Perhaps it is because I have been blessed with a strong marriage that I find some of Ward and June's private moments so endearing. It radiates in some of their conversations:

On a rare opportunity to have an evening to themselves, Ward and June go out for a night on the town. In the driveway, Ward opens the car door for his wife.

"Thank you, dear," says June. "It's so sweet of you to be the thoughtful husband after all these years."

"You're very welcome," replies Ward. Then he casts quick glances to the surrounding houses. "Besides, the neighbours might be watching."

(The Good Mrs. Benson watched that scene with me several years ago, and it's had long-standing repercussions. Whenever I open the car door for her now, she says "Oh, the neighbours must be watching.")

On another occasion, Ward and June are discussing the Beaver's friend, Gilbert.

"Ah, June," says Ward, "Gilbert's always talking about his parents. Have you ever met them?"

"Oh, I see her at the supermarket every once in a while," June tells him. "She seems like a calm, sensible person."

"You can't really go by that. You might look the same way to her."


These two examples were the only ones I could find to quote, and they give Ward the punchline. But there were times when June got her rimshot in, too. And because of the acting skill of both Miss Billingsley and Hugh Beaumont, they came across just as they were intended---playful little jibes illustrating two people who have been in love for a long time and still are.

When I first read of Miss Billingsley's passing a couple of days ago, a thought occurred to me, one that has occurred to me before. Outside of her memorable scene in Airport, Barbara Billingsley never acted in any other part of real significance. I suppose one could attribute that to typecasting, and of course, I never knew how Miss Billingsley felt about how being June Cleaver affected the rest of her career.

But however and whatever it did, playing June Cleaver made Barbara Billingsley an icon of Americana, a beloved part of the cultural memory of millions of people in America and around the world. It's almost impossible to grasp living with that kind of status.

But I have no doubt that Barbara Billingsley did so with impeccable grace and charm.
Outstanding essay, Commander. I agree that Leave It to Beaver receives unfair criticism from people. Although the lifestyle of the Cleaver family was idealized, the characters themselves were pretty close to reality in their relationships and their dialogue as your examples attest. I grew up in a working class family but I still could identify with many of Beaver's misadventures. My dad worked in a railroad yard, not an office, but he shared many of the traits of Ward. And my mother never wore pearls or heels around the house but she was always there ready to offer a bit of comfort after a tough day at school. It's unfortunate that our society has become so cynical that the portrayal of a solid, respectable family on TV is a point of ridicule.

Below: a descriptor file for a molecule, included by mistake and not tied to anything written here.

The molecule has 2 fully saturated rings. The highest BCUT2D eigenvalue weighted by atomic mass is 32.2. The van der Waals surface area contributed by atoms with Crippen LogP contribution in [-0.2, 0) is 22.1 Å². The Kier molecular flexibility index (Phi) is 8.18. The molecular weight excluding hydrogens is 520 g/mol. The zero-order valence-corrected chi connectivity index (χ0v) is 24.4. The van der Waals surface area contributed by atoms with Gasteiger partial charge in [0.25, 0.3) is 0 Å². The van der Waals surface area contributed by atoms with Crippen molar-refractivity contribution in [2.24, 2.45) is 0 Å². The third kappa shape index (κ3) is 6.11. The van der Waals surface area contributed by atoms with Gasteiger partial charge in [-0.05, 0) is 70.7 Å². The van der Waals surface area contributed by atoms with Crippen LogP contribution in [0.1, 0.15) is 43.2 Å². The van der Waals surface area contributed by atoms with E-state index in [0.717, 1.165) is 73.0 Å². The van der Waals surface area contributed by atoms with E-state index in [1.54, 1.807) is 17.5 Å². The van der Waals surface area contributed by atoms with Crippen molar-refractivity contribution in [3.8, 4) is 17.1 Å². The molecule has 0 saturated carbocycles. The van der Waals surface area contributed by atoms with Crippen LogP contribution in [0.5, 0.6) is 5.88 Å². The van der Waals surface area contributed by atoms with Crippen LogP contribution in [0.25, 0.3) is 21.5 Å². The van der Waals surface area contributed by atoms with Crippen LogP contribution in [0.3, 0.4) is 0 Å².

Nice write up Commander. Much to my brothers chagrin I watched a lot of Leave it to Beaver re-runs while growing up, and watched them again during my first year in college. Now I haven't seen any of them in about 20 years, but they I still have fond memories.
Thank you for those gracious words, gentlemen.

Doc, you said it much better than I did when you wrote " It's unfortunate that our society has become so cynical that the portrayal of a solid, respectable family on TV is a point of ridicule."

Leave It to Beaver just missed being in my first tier of favourite sitcoms. But it was solidly near the top. Connelly, Mosher, and their writers were able to mine a great deal of gentle humour and sentimentality out of simple premises. The first-season episode "Tenting Tonight" is a prime example. The plot barely takes a sentence to write: when a last-minute work assignment forces Ward to cancel a camping trip with his sons, they decide to pitch a tent in the backyard and rough it themselves. That's it. No twists, no up-ending. But, by relying on the elements of the show discussed above, it is one of the more entertaining half-hours of the show.

It has more of the private Ward-and-June moments than most episodes, including, for me, the best one of the series (which is a bit long to relate here).

In the final act, a rainstorm hits while the boys are trying to sleep in their tent. In the house, June frets over their well-being. Ward is reluctant to admit it, but he is worried, too. But he realises how important it is to Wally and the Beaver that they not be treated like little boys.

Outside, Wally and the Beav aren't too happy over the rainwater rushing into the tent, but neither one is willing to go inside, lest their parents think they are "sissies".

The next morning is clear and sunshiny, and June is relieved to see, from the kitchen window, that the boys are safe outside, cooking their breakfast. She mentions to Ward that the roof needs to be checked, because she saw some wet spots on the carpet after the rain. Ward tells her that it was Wally and the Beaver who made the wet spots on the carpet when they came inside out of the rain about mid-night last night. Then, at five in the morning, after the rain had passed, they went back outside.

Ward talks about going through something similar when he was a boy, and when June asks how the boys got into the house, he tells her that he "might have 'accidentally' left the back door unlocked."

But Connelly and Mosher haven't filled their sentiment quotient, yet. The epilogue shows the boys getting ready for Sunday school. Eddie Haskell has dropped by and is astounded that Wally and the Beaver were allowed to camp outside in the rain.

"Boy, my pop wouldn't'a let me sleep out in the rain," says Eddie. "He'd'a come out and dragged me into the house and made me take a hot bath! Didn't your pop make you come in at all?"

"Heck, no!" Wally and the Beaver insist.

"Boy," replies Eddie, "I wish I had a father who never cared what I did."

After Eddie leaves, the Beav asks his older brother:

"Wally, Dad does too care what we do, doesn't he?"

Wally glances around to make sure Eddie is gone, then he replies: